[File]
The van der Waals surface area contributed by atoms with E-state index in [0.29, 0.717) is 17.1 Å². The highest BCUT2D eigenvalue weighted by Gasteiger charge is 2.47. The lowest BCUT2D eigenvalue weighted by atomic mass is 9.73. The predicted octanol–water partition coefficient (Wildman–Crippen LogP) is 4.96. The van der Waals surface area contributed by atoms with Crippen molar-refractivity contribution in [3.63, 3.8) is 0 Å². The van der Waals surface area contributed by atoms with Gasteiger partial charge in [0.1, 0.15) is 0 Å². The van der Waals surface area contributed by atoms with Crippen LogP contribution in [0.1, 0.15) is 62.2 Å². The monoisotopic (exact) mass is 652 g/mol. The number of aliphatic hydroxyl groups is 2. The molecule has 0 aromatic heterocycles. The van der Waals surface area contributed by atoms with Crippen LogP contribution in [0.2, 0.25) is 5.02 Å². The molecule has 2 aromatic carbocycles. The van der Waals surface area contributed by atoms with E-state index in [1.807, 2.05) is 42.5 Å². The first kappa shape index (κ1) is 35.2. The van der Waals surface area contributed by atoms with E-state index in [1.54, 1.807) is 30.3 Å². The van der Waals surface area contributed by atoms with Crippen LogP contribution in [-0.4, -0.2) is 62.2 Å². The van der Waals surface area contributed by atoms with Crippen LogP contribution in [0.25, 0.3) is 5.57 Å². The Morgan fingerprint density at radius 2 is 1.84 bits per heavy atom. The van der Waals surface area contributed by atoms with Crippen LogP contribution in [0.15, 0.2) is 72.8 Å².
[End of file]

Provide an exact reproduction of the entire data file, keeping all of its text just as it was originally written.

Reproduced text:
The van der Waals surface area contributed by atoms with E-state index in [0.29, 0.717) is 17.1 Å². The highest BCUT2D eigenvalue weighted by Gasteiger charge is 2.47. The lowest BCUT2D eigenvalue weighted by atomic mass is 9.73. The predicted octanol–water partition coefficient (Wildman–Crippen LogP) is 4.96. The van der Waals surface area contributed by atoms with Crippen molar-refractivity contribution in [3.63, 3.8) is 0 Å². The van der Waals surface area contributed by atoms with Gasteiger partial charge in [0.1, 0.15) is 0 Å². The van der Waals surface area contributed by atoms with Crippen LogP contribution in [0.1, 0.15) is 62.2 Å². The monoisotopic (exact) mass is 652 g/mol. The number of aliphatic hydroxyl groups is 2. The molecule has 0 aromatic heterocycles. The van der Waals surface area contributed by atoms with Crippen LogP contribution in [0.2, 0.25) is 5.02 Å². The molecule has 2 aromatic carbocycles. The van der Waals surface area contributed by atoms with E-state index in [1.807, 2.05) is 42.5 Å². The first kappa shape index (κ1) is 35.2. The van der Waals surface area contributed by atoms with E-state index in [1.54, 1.807) is 30.3 Å². The van der Waals surface area contributed by atoms with Crippen LogP contribution in [-0.4, -0.2) is 62.2 Å². The van der Waals surface area contributed by atoms with Crippen LogP contribution in [0.25, 0.3) is 5.57 Å². The Morgan fingerprint density at radius 2 is 1.84 bits per heavy atom. The van der Waals surface area contributed by atoms with Crippen LogP contribution in [0.15, 0.2) is 72.8 Å².